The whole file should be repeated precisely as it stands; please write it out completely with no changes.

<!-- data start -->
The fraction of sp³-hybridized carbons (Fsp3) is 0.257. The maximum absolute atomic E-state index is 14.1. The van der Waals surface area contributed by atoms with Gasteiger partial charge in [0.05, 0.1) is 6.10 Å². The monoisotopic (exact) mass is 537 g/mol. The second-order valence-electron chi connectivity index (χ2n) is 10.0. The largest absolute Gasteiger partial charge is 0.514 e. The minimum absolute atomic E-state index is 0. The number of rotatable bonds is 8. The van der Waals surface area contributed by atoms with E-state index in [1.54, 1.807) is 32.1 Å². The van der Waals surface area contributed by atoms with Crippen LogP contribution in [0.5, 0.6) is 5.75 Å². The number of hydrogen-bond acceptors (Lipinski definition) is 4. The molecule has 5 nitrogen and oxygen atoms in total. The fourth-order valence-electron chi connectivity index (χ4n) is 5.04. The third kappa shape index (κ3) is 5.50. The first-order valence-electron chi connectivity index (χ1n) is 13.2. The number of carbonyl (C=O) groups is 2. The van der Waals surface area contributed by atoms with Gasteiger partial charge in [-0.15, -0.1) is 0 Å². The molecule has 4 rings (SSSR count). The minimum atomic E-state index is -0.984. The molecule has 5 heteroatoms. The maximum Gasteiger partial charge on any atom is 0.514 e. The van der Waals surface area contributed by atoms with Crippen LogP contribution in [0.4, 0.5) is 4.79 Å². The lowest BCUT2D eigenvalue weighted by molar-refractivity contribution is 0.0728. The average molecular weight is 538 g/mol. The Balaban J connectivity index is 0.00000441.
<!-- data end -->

The fraction of sp³-hybridized carbons (Fsp3) is 0.257. The maximum absolute atomic E-state index is 14.1. The van der Waals surface area contributed by atoms with Gasteiger partial charge in [0.05, 0.1) is 6.10 Å². The monoisotopic (exact) mass is 537 g/mol. The second-order valence-electron chi connectivity index (χ2n) is 10.0. The largest absolute Gasteiger partial charge is 0.514 e. The minimum absolute atomic E-state index is 0. The number of rotatable bonds is 8. The van der Waals surface area contributed by atoms with E-state index in [1.54, 1.807) is 32.1 Å². The van der Waals surface area contributed by atoms with Crippen LogP contribution in [0.5, 0.6) is 5.75 Å². The number of hydrogen-bond acceptors (Lipinski definition) is 4. The molecule has 5 nitrogen and oxygen atoms in total. The fourth-order valence-electron chi connectivity index (χ4n) is 5.04. The third kappa shape index (κ3) is 5.50. The first-order valence-electron chi connectivity index (χ1n) is 13.2. The number of carbonyl (C=O) groups is 2. The van der Waals surface area contributed by atoms with Gasteiger partial charge in [-0.15, -0.1) is 0 Å². The molecule has 4 rings (SSSR count). The minimum atomic E-state index is -0.984. The molecule has 5 heteroatoms. The maximum Gasteiger partial charge on any atom is 0.514 e. The van der Waals surface area contributed by atoms with Crippen LogP contribution in [0.4, 0.5) is 4.79 Å². The lowest BCUT2D eigenvalue weighted by molar-refractivity contribution is 0.0728. The average molecular weight is 538 g/mol. The Balaban J connectivity index is 0.00000441.